Figure 1 Expected survival and observed survival by cohort. Expected survival (dotted curves) and observed survival (continuous curves) by cohort. a) All, b) Men, c) Women, d) Patients aged 50–64 years, e) Patients aged 65–84 years, (more ...)
Standardized mortality ratio (SMR) expresses the level of excess mortality [20
], and was calculated as the ratio of patient mortality to mortality in the background population of Oslo. The background population corresponded to the study population with respect to time period, sex, and year of birth. SMRs were calculated for the three cohorts for each sex, age-group, and fracture type, for the 0–6 months, 6–12 months, 0–1 year, 1–5 years and 5–10 years intervals after fracture. Sex- and age stratified analyses were also performed for the 0–1 year interval to allow comparison with earlier studies. Confidence intervals for SMR were computed as bootstrap BCa
intervals with 10 000 replications [21
To assess the duration of the excess mortality, time-framed Kaplan-Meier curves for 5-years intervals starting at each year of the follow up time were calculated for each sex and age-group. These curves were compared with the corresponding expected survival curves. Only patients still alive at the start of the time interval were included. One sample log rank tests were used to test for statistical significance between observed and expected curves. The beginning of the last 5 year interval, where there still was statistical significance between the expected and observed curves, was set as duration of excess mortality.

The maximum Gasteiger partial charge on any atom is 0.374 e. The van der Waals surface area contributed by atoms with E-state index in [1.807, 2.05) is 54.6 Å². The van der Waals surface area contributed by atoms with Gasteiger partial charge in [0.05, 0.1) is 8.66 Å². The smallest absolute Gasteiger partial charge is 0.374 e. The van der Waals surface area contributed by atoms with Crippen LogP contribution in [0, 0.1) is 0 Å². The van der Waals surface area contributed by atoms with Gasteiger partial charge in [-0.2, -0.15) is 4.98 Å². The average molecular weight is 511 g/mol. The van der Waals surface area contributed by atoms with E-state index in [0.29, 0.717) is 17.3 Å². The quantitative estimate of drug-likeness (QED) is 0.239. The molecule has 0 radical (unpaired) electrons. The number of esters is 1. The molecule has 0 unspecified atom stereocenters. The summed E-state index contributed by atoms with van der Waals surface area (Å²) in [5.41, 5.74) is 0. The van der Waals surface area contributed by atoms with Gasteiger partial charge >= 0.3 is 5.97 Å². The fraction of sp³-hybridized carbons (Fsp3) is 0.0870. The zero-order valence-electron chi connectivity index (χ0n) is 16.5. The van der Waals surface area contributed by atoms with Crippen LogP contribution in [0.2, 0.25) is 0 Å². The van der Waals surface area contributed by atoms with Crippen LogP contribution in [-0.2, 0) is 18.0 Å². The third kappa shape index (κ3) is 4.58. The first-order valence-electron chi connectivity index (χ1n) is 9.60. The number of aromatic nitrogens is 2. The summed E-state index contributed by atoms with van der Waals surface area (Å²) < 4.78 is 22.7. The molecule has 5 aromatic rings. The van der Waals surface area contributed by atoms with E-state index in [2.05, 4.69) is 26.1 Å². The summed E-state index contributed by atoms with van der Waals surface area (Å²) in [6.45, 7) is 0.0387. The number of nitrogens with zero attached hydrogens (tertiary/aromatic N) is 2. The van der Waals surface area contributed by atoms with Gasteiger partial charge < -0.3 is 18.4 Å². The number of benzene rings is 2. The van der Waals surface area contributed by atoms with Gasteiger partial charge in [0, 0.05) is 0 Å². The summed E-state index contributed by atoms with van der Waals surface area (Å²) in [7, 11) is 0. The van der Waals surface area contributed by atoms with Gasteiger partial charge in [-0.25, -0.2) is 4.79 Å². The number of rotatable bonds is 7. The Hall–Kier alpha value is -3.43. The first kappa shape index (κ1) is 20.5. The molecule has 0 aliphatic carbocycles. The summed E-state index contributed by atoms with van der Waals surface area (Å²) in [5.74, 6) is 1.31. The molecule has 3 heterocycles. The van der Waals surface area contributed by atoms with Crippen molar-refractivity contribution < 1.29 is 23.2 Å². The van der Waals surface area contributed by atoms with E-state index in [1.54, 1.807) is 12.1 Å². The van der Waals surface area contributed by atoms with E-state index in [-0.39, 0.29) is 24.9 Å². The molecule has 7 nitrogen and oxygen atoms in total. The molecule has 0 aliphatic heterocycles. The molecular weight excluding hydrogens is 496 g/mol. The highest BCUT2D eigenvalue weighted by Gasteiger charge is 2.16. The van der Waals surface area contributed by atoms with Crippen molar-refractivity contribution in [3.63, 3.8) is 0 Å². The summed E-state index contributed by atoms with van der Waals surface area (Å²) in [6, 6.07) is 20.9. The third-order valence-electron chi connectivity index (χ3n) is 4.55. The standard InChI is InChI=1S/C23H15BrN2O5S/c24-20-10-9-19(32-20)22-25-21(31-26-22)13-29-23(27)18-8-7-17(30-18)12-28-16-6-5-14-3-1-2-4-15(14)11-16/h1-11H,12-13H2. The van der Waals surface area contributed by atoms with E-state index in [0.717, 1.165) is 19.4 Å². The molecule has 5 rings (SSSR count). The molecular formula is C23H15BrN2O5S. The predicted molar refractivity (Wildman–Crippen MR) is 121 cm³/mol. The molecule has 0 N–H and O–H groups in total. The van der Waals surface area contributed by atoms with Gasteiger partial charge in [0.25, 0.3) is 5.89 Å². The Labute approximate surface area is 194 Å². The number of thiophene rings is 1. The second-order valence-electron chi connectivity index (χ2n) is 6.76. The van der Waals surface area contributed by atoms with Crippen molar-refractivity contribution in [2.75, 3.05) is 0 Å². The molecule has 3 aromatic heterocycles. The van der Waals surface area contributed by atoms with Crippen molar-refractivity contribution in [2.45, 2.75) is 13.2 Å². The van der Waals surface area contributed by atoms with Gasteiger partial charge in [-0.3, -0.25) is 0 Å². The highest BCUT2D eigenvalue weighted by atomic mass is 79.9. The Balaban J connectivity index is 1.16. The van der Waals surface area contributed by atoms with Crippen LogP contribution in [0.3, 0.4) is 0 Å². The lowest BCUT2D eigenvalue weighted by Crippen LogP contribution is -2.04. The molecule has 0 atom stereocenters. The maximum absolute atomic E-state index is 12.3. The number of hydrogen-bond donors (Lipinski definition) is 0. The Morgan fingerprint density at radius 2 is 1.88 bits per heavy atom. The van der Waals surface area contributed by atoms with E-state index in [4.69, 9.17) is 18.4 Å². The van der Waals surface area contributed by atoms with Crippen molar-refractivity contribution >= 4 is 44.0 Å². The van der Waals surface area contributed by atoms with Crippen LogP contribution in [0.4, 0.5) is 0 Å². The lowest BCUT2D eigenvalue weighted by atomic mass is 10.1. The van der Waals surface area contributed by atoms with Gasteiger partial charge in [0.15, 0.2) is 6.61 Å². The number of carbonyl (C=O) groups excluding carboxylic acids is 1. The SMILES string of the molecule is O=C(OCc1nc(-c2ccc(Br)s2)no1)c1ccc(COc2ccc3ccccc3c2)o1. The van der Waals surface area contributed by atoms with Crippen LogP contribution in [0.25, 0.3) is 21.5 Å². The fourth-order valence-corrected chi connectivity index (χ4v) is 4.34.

The level of statistical significance was set at p<0.05. Analyses were performed using SPSS 14.0 (SPSS Inc., Chicago, IL, USA) and R 2.10.1 (The R Foundation for Statistical Computing, Vienna, Austria) with the R packages survival and boot.
Ethics and approvals
The study is performed in compliance with the Helsinki Declaration. The Regional Committee for Research Ethics approved the study. A dispensation from professional secrecy was given by the Norwegian Directorate for Health and Social Affairs. Permission to handle sensitive information were sought and received from the Data Protection Agency.